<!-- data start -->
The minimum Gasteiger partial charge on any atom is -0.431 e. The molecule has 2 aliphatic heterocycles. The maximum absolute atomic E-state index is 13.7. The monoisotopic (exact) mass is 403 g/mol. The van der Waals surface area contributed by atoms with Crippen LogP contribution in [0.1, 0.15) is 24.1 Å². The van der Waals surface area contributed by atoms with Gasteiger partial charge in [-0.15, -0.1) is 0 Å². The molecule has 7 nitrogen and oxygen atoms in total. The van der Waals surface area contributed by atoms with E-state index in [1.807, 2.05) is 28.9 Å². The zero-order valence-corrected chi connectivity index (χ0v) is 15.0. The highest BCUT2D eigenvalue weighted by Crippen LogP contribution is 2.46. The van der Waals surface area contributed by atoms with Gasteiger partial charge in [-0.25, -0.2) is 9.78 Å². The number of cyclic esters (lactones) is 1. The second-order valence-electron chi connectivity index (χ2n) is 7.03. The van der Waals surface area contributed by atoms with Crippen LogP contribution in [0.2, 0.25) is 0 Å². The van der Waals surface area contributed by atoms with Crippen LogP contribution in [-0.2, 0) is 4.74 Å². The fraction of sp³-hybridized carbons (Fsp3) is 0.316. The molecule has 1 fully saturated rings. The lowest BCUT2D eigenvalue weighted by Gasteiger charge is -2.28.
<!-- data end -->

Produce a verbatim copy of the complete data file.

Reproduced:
The minimum Gasteiger partial charge on any atom is -0.431 e. The molecule has 2 aliphatic heterocycles. The maximum absolute atomic E-state index is 13.7. The monoisotopic (exact) mass is 403 g/mol. The van der Waals surface area contributed by atoms with Crippen LogP contribution in [0.1, 0.15) is 24.1 Å². The van der Waals surface area contributed by atoms with Gasteiger partial charge in [-0.15, -0.1) is 0 Å². The molecule has 7 nitrogen and oxygen atoms in total. The van der Waals surface area contributed by atoms with E-state index in [1.807, 2.05) is 28.9 Å². The zero-order valence-corrected chi connectivity index (χ0v) is 15.0. The highest BCUT2D eigenvalue weighted by Crippen LogP contribution is 2.46. The van der Waals surface area contributed by atoms with Gasteiger partial charge in [-0.25, -0.2) is 9.78 Å². The number of cyclic esters (lactones) is 1. The second-order valence-electron chi connectivity index (χ2n) is 7.03. The van der Waals surface area contributed by atoms with Crippen LogP contribution in [0.2, 0.25) is 0 Å². The van der Waals surface area contributed by atoms with Crippen LogP contribution in [-0.2, 0) is 4.74 Å². The fraction of sp³-hybridized carbons (Fsp3) is 0.316. The molecule has 1 fully saturated rings. The lowest BCUT2D eigenvalue weighted by Gasteiger charge is -2.28.